DAVID GREENE, HOST:
All news is bad news, right? I mean, it's a complaint you sometimes hear about journalism. Well, there are exceptions to that rule, and NPR's Philip Reeves has sent us a letter from London about one of them.
PHILIP REEVES, BYLINE: Something extraordinary is happening here. It started in a sports stadium in London on Saturday. A big crowd had gathered there to watch two English teams, Tottenham and Bolton, do battle in the quarter-finals of the FA Cup. The FA Cup goes back more than 100 years. It's England's favorite domestic soccer tournament - or football, as they call it here.
As the game began, the crowd was happy and excited. Millions were watching live on TV, including me. Everything was fine until a couple of minutes before halftime. Then, out of the blue, a Bolton player called Fabrice Muamba crumpled to the ground.
Muamba's 23. He originates from Congo in central Africa. Like every top-class footballer, Muamba's lean and incredibly fit. Yet he was suffering a cardiac arrest. Medics from both teams raced onto the field. Everyone quickly realized this young man was fighting for his life. The TV cameras respectfully panned away.
Football fans in England can be vile. They hurl obscenities at referees who upset them. They snarl and yell at rival fans. They no longer routinely howl racist abuse at black players, thanks to a big crack-down, but there are still alarming incidents. Nor do drunk English football hooligans often rampage through the streets, attacking everything and everyone in their path, as they used to, a few decades back. Yet they can still be pretty nasty.
On this Saturday afternoon, as Muamba lay there, apparently dying, they were very different. The crowd could see from the distress of the players that something horrible was happening out there on the field. A great hush fell. Then the crowd began chanting.
Fans who usually sing abusive songs about each other joined in unison: Muamba, Muamba, Muamba. While the medics tried again and again to fire up his heart, a multitude was collectively willing Muamba to stay alive.
It was two hours before Muamba's heart was beating again, unaided. By then he was in the hospital, the game had been abandoned, the crowd was quietly heading home, some in tears. Yet the multitude urging Muamba on carried on, growing. Twitter was flooded with goodwill tweets from across the world. As dusk fell, fans from different teams started to turn up outside Bolton's ground to leave messages of support written on their team shirts.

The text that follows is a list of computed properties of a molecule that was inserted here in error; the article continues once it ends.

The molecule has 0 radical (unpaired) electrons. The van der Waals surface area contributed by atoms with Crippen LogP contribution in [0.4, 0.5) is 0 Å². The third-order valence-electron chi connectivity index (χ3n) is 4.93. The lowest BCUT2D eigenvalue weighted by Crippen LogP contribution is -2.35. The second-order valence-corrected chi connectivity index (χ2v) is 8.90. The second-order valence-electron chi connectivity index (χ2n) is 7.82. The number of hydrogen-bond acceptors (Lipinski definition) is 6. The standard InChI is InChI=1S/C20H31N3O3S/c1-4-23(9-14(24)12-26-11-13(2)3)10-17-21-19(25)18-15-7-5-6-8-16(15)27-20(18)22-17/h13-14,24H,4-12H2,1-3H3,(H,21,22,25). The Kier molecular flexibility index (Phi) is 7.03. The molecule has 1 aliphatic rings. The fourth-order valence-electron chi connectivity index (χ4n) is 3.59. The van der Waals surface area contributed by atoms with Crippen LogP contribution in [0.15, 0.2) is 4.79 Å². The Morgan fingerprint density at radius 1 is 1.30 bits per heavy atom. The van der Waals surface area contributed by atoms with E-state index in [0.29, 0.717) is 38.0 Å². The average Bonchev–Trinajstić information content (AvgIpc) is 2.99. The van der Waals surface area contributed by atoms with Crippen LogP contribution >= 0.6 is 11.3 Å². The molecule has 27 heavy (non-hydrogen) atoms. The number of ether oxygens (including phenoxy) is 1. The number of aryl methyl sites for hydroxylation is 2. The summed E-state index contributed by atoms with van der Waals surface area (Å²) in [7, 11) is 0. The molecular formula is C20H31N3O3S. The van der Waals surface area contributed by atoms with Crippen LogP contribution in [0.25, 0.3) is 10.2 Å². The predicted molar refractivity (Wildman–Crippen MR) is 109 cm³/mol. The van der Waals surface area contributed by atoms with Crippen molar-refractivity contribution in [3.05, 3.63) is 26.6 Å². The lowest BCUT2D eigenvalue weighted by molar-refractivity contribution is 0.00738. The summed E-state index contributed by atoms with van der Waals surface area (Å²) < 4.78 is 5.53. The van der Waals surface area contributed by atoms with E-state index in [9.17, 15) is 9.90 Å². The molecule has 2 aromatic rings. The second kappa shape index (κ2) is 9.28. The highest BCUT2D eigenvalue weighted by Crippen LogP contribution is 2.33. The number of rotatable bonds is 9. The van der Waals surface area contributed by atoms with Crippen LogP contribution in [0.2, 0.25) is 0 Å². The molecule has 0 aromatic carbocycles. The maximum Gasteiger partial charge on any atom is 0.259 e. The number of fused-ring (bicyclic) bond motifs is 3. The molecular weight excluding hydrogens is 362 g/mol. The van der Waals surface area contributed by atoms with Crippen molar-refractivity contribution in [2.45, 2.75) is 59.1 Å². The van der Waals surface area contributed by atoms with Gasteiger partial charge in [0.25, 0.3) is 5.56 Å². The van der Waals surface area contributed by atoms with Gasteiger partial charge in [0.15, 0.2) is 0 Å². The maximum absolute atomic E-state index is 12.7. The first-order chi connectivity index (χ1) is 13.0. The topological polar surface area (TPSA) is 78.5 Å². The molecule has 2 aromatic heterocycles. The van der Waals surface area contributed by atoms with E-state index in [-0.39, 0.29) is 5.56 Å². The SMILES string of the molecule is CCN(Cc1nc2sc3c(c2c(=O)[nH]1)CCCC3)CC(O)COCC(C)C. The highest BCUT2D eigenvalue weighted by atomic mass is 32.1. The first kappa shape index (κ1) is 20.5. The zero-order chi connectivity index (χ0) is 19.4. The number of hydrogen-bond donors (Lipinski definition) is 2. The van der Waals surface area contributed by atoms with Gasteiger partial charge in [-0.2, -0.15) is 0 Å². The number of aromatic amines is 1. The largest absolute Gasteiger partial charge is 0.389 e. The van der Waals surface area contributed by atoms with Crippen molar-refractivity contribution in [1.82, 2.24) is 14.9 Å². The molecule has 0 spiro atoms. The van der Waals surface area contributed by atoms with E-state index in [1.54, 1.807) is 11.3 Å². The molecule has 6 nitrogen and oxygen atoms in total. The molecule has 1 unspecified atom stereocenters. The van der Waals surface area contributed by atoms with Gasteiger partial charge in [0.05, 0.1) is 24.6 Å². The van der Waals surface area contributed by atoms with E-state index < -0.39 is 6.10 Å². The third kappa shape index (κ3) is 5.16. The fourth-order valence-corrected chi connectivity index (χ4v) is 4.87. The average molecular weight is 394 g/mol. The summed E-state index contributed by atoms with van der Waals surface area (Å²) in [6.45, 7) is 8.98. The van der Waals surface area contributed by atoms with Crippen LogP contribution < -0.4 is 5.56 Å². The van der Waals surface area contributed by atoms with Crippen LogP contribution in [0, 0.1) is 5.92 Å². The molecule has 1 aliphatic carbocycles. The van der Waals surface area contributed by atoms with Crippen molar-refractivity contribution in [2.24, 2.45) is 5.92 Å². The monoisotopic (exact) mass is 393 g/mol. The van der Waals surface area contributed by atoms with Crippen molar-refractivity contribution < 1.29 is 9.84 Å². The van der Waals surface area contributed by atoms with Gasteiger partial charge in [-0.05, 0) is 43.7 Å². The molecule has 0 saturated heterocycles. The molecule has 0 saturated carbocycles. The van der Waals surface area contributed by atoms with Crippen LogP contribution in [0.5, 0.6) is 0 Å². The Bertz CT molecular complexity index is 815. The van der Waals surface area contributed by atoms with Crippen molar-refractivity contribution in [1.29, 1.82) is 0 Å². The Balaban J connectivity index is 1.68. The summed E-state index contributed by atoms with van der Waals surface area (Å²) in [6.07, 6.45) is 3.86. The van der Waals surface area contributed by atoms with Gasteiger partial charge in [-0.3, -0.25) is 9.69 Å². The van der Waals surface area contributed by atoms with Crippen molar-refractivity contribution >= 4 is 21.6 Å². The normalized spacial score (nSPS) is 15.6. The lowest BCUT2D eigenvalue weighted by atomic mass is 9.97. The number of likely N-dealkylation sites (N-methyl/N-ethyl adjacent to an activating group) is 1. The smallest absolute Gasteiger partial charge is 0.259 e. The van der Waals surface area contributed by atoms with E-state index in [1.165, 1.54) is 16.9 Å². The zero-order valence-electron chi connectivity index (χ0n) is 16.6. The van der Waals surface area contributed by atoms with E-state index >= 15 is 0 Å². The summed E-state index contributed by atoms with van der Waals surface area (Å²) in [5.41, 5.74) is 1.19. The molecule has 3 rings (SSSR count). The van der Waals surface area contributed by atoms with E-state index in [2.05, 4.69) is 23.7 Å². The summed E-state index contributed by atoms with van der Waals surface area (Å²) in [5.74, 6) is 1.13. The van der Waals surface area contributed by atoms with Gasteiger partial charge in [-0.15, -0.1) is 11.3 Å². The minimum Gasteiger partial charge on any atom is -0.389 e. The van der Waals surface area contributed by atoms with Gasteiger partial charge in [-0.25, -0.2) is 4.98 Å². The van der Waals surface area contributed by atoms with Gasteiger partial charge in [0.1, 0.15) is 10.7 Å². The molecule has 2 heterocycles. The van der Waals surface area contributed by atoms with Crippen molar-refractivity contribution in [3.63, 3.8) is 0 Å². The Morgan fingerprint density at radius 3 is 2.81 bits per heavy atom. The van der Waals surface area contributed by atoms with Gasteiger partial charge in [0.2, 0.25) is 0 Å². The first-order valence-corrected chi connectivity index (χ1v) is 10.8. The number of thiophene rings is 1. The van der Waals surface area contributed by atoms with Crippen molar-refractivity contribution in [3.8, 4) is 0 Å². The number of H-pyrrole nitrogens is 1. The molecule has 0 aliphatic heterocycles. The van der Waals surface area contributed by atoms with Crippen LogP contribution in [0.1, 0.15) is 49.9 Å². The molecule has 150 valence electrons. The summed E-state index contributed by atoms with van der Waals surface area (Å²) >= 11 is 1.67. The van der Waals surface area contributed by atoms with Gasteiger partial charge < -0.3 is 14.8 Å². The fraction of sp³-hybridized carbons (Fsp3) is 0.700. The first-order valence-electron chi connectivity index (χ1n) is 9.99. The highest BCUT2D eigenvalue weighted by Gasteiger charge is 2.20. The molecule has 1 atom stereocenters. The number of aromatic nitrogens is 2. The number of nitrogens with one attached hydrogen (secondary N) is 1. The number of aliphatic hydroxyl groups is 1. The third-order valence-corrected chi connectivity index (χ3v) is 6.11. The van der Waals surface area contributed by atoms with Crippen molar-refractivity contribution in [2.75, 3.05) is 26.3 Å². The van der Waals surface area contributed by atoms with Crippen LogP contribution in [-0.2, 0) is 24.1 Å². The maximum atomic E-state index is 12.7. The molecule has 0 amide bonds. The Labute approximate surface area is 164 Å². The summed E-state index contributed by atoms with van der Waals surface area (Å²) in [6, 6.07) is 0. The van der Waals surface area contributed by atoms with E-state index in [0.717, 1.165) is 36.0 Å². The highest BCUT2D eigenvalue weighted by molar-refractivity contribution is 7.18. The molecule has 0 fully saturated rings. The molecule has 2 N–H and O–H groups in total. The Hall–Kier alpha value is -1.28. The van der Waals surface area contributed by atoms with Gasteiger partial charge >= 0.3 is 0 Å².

The English are overwhelmingly secular. Sometimes I wonder about this though. Many of those tweets simply said, pray for Muamba. In England, football's tribal. That's not always a bad thing. Football crowds these days often observe a minute's silence to honor the passing of one big sporting figure or another. At such moments, a stadium becomes an arena in which the fans collectively reveal their other side, their down-to-earth decency.
Fabrice Muamba is not a superstar. Before Saturday, many of us didn't know he came to England, aged 11, fleeing political upheaval in Africa. He spoke no English back then, yet he learnt quickly and soon amassed far more academic qualifications than most other British youngsters, let alone, footballers.
Today, a multitude is still tracking his condition. Latest news is Muamba remains in intensive care. But he is showing signs of improvement. The same could be said of England's football fans.
Philip Reeves, NPR News, London.
(SOUNDBITE OF MUSIC)
GREENE: This is NPR News.
NPR transcripts are created on a rush deadline by a contractor for NPR, and accuracy and availability may vary. This text may not be in its final form and may be updated or revised in the future. Please be aware that the authoritative record of NPR's programming is the audio.